In 2011, Fall Classic began carving their unusual paths through Chicago’s expansive indie rock scene. Adventurous combinations of the rhythmically-syncopated, socially-conscious African kings like Fela Kuti and the expansive introspection of Radiohead were present even in their debut Nerves. Years of musical refinement, personal tragedy and 3 albums later, one of the must-see Indie acts of this generation continues to look forward.
Ryan Jeffrey Smith (guitar & vocals) and Jonathan Kolar (bass) met at Berklee College of Music in 2006 and performed together on various projects in the Boston music scene. But, it wasn’t until a reunion in 2011 and the addition of Chicago-native Christopher Grandberry (drums) that Fall Classic made their debut.
As a working musician in southern California, Ryan Jeffrey Smith backed up countless artists but never stepped into the spotlight himself. When self-doubt and self-destructive habits prompted a relocation back home to Chicago, he started exploring his own voice as a songwriter, inspired by the styles of Sam Cooke, D’Angelo, and Jeff Buckley, among others. Smith began sharing demos with long-time collaborator, fellow songwriter and Boston-based Andrew Fatato (vocals), and a collection of songs (half penned by Smith, half by Fatato) quickly presented themselves accompanied by the desire to record and perform the fresh material.
Sessions for the debut Nerves began in December, 2011. Nerves reflects the pop-sensibilities of the day (The Kings of Leon come to mind) and the excitement of individuals hearing something bigger than themselves. Fall Classic performed the duration of 2012 and spent the year finding their new voice writing material as a group. Man / Other Beasts quickly came together and was recorded in March, 2013.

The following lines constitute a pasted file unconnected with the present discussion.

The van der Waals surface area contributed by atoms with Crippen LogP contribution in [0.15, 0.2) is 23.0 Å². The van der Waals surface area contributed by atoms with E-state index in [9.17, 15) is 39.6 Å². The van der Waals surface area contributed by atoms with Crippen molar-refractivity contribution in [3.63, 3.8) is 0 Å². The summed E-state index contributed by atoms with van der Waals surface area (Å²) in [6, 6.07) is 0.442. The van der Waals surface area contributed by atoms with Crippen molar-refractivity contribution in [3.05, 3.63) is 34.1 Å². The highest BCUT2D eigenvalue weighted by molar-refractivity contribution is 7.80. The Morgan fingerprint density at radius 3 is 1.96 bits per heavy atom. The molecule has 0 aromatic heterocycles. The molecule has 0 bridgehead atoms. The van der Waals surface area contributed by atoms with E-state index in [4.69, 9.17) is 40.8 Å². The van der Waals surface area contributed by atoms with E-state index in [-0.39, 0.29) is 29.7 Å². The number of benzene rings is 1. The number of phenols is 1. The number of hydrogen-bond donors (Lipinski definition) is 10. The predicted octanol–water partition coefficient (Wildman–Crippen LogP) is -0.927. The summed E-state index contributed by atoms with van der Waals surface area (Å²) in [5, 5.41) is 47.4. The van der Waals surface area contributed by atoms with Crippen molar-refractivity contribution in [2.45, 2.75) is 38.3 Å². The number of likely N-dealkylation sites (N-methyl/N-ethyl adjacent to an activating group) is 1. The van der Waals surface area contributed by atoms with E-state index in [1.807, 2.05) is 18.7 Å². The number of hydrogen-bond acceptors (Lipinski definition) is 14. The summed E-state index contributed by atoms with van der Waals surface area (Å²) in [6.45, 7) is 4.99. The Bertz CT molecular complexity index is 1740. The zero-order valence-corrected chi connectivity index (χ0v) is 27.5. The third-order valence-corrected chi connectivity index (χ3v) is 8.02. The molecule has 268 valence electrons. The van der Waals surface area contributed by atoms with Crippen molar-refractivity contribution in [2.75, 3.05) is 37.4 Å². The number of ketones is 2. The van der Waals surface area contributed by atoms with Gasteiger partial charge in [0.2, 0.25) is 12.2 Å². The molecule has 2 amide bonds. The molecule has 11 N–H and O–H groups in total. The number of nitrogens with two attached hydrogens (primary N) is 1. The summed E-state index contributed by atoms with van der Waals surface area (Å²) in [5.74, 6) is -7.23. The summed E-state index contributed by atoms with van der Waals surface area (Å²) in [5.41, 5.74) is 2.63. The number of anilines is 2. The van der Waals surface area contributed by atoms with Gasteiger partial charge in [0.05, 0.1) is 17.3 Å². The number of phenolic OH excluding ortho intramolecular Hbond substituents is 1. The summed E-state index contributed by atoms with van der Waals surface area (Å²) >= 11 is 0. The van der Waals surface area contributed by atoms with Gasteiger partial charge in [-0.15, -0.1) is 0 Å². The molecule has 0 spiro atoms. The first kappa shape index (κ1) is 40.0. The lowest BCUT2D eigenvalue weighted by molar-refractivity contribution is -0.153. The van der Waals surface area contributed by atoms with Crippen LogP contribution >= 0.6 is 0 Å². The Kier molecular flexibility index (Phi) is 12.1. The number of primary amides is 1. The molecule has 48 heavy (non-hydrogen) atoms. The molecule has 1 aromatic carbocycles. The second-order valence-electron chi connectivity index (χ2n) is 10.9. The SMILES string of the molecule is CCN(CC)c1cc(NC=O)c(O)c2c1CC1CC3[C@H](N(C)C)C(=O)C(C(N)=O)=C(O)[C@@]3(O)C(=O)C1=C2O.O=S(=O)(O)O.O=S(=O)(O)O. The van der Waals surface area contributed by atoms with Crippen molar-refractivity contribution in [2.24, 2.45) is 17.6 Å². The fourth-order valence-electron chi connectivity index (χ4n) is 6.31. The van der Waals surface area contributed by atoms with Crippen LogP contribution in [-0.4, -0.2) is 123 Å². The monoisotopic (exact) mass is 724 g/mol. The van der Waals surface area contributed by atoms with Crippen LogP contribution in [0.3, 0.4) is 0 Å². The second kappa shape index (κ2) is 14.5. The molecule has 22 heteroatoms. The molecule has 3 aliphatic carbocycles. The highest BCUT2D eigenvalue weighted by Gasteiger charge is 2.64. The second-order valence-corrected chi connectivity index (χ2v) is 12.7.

Still based in Boston, Fatato began to step away from the project, but the remaining threesome continued their productive writing habits, expanding on their clever lyricism, complex rhythmic structure and angular songwriting styles. Over the next few years, Fall Classic’s trend toward more aggressive guitars, angsty vocals, and gritty production work would lay parallel to the eroding personal demons: drugs and alcohol, health, and issues of self-worth.
While another collection of tunes brewed, the group began to garner attention around town as a hard to describe but no-less exciting live act. In 2014 the group released the successfully crowd-funded album, Gospel, on which Fatato penned his last two tracks with the group (Montreal, Cracks). He amicably left the group later the same year.
Gospel enjoyed some press, but Smith, Grandberry and Kolar (now officially a trio), continued to feel the group evolve. 2016 saw the release of Both Ends of the Rope, a collection of 5 songs accompanied by 5 “short film” music videos.
Fall Classic began laying the foundations for Polarity of Being in the summer of 2017, but soon ran into a brick wall. In October, Smith’s mother died suddenly from complications related to smoking. In the months surrounding her death, the other members of the trio would separately experience a major health scare and a miscarriage.
Derailed by grief upon grief, productivity ceased. But after months of devastation, resolution set in. Smith quit his own smoking habit cold, and this propelled the group to change everything. Fall Classic traded in cigarettes and beer for yoga and water, redefining their image and rediscovering themselves in the process. Smith would go on to lose 150 pounds.
Focus returned to completing Polarity of Being, filled with appreciation for the transience of life. On this new record, Fall Classic addresses the dichotomous sides of social issues of the day, including systemic racism, the importance of self-care, and the Flint water crisis. In the face of constant conflict and identity politics, we are often compelled to choose a side or be washed away in a sea of noise. Knowing what they’ve gone through to get to this point, Fall Classic welcomes the storm and invites you to weather it together.